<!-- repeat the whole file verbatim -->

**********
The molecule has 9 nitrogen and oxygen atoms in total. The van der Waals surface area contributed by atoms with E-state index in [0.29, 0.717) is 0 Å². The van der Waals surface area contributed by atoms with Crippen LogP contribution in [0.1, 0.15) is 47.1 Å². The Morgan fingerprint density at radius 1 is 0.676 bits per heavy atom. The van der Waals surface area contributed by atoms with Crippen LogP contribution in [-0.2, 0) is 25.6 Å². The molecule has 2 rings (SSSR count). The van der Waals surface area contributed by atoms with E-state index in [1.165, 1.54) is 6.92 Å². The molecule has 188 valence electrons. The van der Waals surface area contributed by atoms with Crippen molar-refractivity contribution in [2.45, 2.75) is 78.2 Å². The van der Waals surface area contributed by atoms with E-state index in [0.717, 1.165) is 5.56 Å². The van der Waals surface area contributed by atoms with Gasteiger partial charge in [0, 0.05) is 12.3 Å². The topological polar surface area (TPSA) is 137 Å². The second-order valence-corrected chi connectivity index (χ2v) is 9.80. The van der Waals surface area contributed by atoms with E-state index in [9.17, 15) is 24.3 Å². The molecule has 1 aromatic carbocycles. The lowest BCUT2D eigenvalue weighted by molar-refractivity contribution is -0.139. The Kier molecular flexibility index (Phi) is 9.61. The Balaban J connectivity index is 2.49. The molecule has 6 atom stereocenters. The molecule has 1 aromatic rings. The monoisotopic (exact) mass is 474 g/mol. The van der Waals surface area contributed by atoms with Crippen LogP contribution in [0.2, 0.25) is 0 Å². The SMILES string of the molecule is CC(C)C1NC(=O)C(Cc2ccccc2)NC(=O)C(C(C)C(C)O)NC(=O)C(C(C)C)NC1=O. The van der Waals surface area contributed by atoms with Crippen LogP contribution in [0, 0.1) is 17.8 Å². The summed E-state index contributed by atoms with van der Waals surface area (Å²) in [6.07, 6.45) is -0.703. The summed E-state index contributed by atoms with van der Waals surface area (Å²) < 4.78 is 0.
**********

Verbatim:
The molecule has 9 nitrogen and oxygen atoms in total. The van der Waals surface area contributed by atoms with E-state index in [0.29, 0.717) is 0 Å². The van der Waals surface area contributed by atoms with Crippen LogP contribution in [0.1, 0.15) is 47.1 Å². The Morgan fingerprint density at radius 1 is 0.676 bits per heavy atom. The van der Waals surface area contributed by atoms with Crippen LogP contribution in [-0.2, 0) is 25.6 Å². The molecule has 2 rings (SSSR count). The van der Waals surface area contributed by atoms with E-state index in [1.165, 1.54) is 6.92 Å². The molecule has 188 valence electrons. The van der Waals surface area contributed by atoms with Crippen molar-refractivity contribution in [2.45, 2.75) is 78.2 Å². The van der Waals surface area contributed by atoms with E-state index in [0.717, 1.165) is 5.56 Å². The van der Waals surface area contributed by atoms with Gasteiger partial charge in [0, 0.05) is 12.3 Å². The topological polar surface area (TPSA) is 137 Å². The second-order valence-corrected chi connectivity index (χ2v) is 9.80. The van der Waals surface area contributed by atoms with E-state index in [9.17, 15) is 24.3 Å². The molecule has 1 aromatic carbocycles. The lowest BCUT2D eigenvalue weighted by molar-refractivity contribution is -0.139. The Kier molecular flexibility index (Phi) is 9.61. The Balaban J connectivity index is 2.49. The molecule has 6 atom stereocenters. The molecule has 1 aromatic rings. The monoisotopic (exact) mass is 474 g/mol. The van der Waals surface area contributed by atoms with Crippen LogP contribution in [0.2, 0.25) is 0 Å². The SMILES string of the molecule is CC(C)C1NC(=O)C(Cc2ccccc2)NC(=O)C(C(C)C(C)O)NC(=O)C(C(C)C)NC1=O. The van der Waals surface area contributed by atoms with Crippen LogP contribution in [0, 0.1) is 17.8 Å². The summed E-state index contributed by atoms with van der Waals surface area (Å²) in [6.07, 6.45) is -0.703. The summed E-state index contributed by atoms with van der Waals surface area (Å²) < 4.78 is 0.